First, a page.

Vocational reintegration programme of early school leavers "Kutse"
According to the ministry representative, although the target group was potentially big, there was, at least in the beginning, little interest towards the programme. In Estonia, if there are vacant study places in the vocational education system then anyone who wants to study can come and apply for a study place. Currently there is more emphasis on the provision of support measures and career guidance counselling. These are seen as the remedies to reduce the share of people who discontinue their studies and/or choose the wrong specialty. Therefore, there is no need for a separate measure or a programme that specifically aims to bring back people who once discontinued their vocational education studies. Often people also want to change their specialty, which may be the main reason for dropping out. Last but not least, the Estonian Unemployment Insurance Fund (EUIF), also has measures for people who have not got a qualification. Thus, while the ministry supports activities that enhance career guidance and other study support measures, the EUIF focuses on activities that aim to give people a proper qualification.
It targets the reintegration of dropouts to VET schools. To give them a second chance in obtaining a qualification, thus to better equip them with knowledge and skills relevant for the labour market.
To enhance the return and re-integration of dropouts to VET schools, thus preventing their unemployment and reducing their vulnerability in the labour market. The policy goal is related to lifelong learning and the development of human resources, specifically the goal is to increase participation in lifelong learning according to the possibilities and needs of the population.
The rationale for the intervention is to increase the competitiveness of people with lower education and no formal qualification, who discontinued their studies at the time of the economic boom and after the collapse, and to equip them with skills and knowledge relevant to the labour market. The instrument contributes to achieving the policy goal by giving a second chance to people to return to school and finish their studies. The focus of the instrument is on the learner and his/her choice of specialty (personal preference), and not so much on national priority study specialties or areas.
It is part of the national education (VET) policy with the lateral intention to prevent skill mismatch resulting from the dropouts of VET learners.
Aim of policy instrument
In the situation where there were many applicants and there was competition in fulfilling the study places, applicants with lower education levels and applicants not working (at the time of applying) were preferred. Furthermore, priority was exclusively given to the learner and his/her choice of specialty (and not to national priority study areas).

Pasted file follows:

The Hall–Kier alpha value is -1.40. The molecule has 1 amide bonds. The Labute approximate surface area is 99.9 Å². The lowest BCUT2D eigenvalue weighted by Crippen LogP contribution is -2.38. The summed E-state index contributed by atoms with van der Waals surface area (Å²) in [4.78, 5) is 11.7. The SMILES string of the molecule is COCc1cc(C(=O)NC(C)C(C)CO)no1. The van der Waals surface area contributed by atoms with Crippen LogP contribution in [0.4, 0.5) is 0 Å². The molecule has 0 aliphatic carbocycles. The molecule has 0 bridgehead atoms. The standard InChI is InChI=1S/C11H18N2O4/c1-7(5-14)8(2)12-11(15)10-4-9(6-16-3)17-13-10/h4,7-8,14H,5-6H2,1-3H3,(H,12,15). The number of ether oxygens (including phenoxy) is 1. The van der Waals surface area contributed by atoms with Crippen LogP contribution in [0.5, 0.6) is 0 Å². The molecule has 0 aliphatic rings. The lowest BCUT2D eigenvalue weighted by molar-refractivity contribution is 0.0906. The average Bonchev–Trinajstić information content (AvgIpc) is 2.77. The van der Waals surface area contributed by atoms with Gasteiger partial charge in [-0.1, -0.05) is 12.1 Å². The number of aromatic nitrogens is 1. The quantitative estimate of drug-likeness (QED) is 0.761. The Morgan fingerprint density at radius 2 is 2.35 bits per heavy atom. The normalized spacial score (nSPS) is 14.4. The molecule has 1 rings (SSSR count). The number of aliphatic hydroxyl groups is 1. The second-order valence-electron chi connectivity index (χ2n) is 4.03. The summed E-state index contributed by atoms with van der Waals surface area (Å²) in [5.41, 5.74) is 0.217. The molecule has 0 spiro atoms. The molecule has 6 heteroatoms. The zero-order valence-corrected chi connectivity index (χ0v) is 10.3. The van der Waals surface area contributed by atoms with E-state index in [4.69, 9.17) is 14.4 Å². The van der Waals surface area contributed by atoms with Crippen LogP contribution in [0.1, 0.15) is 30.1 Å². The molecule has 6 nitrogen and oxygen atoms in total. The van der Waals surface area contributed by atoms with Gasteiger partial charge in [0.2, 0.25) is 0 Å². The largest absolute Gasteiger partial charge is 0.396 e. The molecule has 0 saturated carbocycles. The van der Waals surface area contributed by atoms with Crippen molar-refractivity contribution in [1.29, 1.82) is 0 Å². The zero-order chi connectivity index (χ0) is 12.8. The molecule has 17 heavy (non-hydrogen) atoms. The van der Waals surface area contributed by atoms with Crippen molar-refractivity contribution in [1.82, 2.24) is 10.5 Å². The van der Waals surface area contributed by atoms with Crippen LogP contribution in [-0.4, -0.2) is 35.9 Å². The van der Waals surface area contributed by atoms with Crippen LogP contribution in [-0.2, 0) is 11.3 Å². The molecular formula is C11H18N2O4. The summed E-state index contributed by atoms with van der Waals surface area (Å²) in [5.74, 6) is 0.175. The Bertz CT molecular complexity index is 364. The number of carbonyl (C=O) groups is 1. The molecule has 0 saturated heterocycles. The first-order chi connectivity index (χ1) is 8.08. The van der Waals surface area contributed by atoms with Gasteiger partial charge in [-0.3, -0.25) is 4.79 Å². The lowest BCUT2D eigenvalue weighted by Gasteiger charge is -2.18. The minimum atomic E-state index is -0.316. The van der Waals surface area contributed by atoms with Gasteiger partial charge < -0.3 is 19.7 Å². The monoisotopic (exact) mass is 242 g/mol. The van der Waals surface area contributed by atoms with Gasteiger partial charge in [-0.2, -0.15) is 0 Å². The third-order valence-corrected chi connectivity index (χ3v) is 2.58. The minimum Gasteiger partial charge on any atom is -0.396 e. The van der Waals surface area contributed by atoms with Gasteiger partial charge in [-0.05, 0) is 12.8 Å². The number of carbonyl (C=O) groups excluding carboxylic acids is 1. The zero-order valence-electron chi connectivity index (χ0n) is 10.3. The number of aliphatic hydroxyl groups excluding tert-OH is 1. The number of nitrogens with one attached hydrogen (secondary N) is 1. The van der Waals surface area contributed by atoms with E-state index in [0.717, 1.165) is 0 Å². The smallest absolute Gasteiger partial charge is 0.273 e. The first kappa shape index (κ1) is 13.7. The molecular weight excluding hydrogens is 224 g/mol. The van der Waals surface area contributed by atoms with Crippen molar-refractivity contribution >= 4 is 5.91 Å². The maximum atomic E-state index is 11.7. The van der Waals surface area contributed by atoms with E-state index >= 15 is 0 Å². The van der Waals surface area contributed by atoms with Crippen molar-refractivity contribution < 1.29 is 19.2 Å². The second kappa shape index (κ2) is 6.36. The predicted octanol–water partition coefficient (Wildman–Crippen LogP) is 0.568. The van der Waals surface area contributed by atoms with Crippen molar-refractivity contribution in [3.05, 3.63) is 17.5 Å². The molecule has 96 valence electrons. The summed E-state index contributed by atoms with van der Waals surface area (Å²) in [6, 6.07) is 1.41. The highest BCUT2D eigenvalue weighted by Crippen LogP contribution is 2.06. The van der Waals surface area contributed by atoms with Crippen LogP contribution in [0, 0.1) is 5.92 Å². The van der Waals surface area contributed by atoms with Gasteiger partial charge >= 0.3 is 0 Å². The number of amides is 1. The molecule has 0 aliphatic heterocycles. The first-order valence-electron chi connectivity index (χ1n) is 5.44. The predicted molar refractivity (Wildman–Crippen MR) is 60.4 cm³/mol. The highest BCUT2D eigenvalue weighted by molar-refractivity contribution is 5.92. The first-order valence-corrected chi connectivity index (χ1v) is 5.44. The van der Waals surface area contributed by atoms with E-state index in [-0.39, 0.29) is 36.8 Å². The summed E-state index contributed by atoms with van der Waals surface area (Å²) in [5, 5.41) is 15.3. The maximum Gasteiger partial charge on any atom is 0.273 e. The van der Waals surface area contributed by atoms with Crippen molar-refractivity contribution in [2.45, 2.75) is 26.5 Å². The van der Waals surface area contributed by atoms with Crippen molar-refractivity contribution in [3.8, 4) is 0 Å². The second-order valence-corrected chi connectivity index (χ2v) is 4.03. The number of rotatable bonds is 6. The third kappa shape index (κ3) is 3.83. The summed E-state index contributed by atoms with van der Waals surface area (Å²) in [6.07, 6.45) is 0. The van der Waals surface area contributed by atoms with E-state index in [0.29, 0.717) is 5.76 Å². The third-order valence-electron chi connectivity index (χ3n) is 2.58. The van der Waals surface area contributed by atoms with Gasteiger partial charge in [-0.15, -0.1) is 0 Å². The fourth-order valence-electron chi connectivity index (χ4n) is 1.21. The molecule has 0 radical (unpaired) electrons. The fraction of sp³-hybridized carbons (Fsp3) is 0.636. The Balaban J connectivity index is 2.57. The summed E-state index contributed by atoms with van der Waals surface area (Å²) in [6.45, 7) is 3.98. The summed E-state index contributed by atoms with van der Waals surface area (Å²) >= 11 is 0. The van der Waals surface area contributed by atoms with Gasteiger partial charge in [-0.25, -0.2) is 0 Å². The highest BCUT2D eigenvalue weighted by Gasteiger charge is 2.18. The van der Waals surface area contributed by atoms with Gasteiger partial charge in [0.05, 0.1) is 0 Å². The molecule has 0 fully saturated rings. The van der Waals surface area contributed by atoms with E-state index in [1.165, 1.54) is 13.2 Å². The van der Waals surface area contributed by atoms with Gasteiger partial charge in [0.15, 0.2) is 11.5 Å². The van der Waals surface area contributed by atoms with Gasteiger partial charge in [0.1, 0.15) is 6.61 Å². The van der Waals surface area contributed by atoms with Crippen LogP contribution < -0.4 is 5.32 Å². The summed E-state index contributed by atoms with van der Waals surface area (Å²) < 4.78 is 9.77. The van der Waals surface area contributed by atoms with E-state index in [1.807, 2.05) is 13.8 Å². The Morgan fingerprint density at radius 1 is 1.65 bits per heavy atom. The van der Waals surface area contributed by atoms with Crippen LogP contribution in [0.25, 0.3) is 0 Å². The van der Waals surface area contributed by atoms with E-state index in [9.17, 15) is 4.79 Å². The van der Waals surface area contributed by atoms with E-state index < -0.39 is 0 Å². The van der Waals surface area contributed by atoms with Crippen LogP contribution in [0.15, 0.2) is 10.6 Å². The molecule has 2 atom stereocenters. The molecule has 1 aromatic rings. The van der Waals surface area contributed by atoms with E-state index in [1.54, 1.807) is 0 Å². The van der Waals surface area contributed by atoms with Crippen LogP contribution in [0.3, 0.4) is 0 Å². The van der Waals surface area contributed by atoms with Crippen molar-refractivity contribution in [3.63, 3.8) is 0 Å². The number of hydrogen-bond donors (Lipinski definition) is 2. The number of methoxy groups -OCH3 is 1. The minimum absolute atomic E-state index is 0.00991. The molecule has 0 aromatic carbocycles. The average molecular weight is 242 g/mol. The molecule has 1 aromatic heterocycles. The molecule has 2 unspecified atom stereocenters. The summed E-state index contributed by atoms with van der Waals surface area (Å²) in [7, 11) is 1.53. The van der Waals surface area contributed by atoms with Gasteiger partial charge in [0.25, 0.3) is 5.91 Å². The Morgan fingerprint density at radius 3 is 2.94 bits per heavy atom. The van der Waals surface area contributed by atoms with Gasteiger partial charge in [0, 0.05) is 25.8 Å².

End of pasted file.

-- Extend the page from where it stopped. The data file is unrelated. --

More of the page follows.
Main responsible body
Ministry of Education and Research as the main implementation institution (rakendusasutus). Vocational education and adult departments as the main responsible departments.
Accounting - financing department in the Ministry of Education and Research
Funding - ESF (85%), national SF (15%)
Advising/consulting - if needed and possible, other departments in the Ministry of Education and Research, the Estonian Unemployment Insurance Fund
Acting as observer - Sihtasutus Innove (rakendusüksus - implementation unit)
Implementing - Sihtasutus Innove (rakendusüksus - implementation unit), vocational education institutions, professional higher education institutions
Monitoring, surveillance and control - Sihtasutus Innove (rakendusüksus - implementation unit)
Programme, process evaluation - Sihtasutus Innove (rakendusüksus - implementation unit)
€1,517,319.7. Funding - ESF (85%), national SF (15%).
The intended beneficiaries of the instrument are people who discontinued their vocational education studies or professional higher education studies sometime during the period 01.01.2003-01.09.2009 and managed to complete 50% of the curricula before discontinuing their studies. The expected benefits are: to increase their competitiveness on the labour market; to give them the chance to finish their studies and to obtain a formal qualification; to give them the chance to receive a diploma, certificate etc; and to equip them with skills and knowledge relevant to the labour market.
Use of labour market intelligence
During the economic boom, many dropped out of education and preferred working and earn money instead of studying. After the global economic collapse, it became more difficult even to find a job without being properly qualified and without having a formal certificate, education. In response, the ministry launched a programme to upskill and reskill people who discontinued their studies. Thus, it allowed to lift their competitiveness on the labour market after the crisis, e.g. to increase their chances of finding a job and even more, finding an appropriate job. Among the activities was to inform, improve and advance the career-making decisions of people who once discontinued their studies and to motivate them to obtain a qualification. Another aspect was to give a second chance to school dropouts who were in danger of losing their jobs or already had lost their jobs due to economic crisis. The state support for the provision of free study places encouraged educational institutions to provide additional study places for popular specialities among the learners. In this regard the instrument did not take into account the needs of the labour market and employers` opinions but focused on the interest of the learner. For the first time, this programme acknowledged the need to target adults on the labour market and to activate them in obtaining a proper and renewed qualification. In response, educational institutions have increased the share of adult learning-training possibilities to equip them with relevant skills on the labour market. Under this programme there was also tight cooperation with the Estonian Unemployment Insurance Fund (EUIF) to inform their consultants on the possibilities of KUTSE and to encourage them to share information among their clients.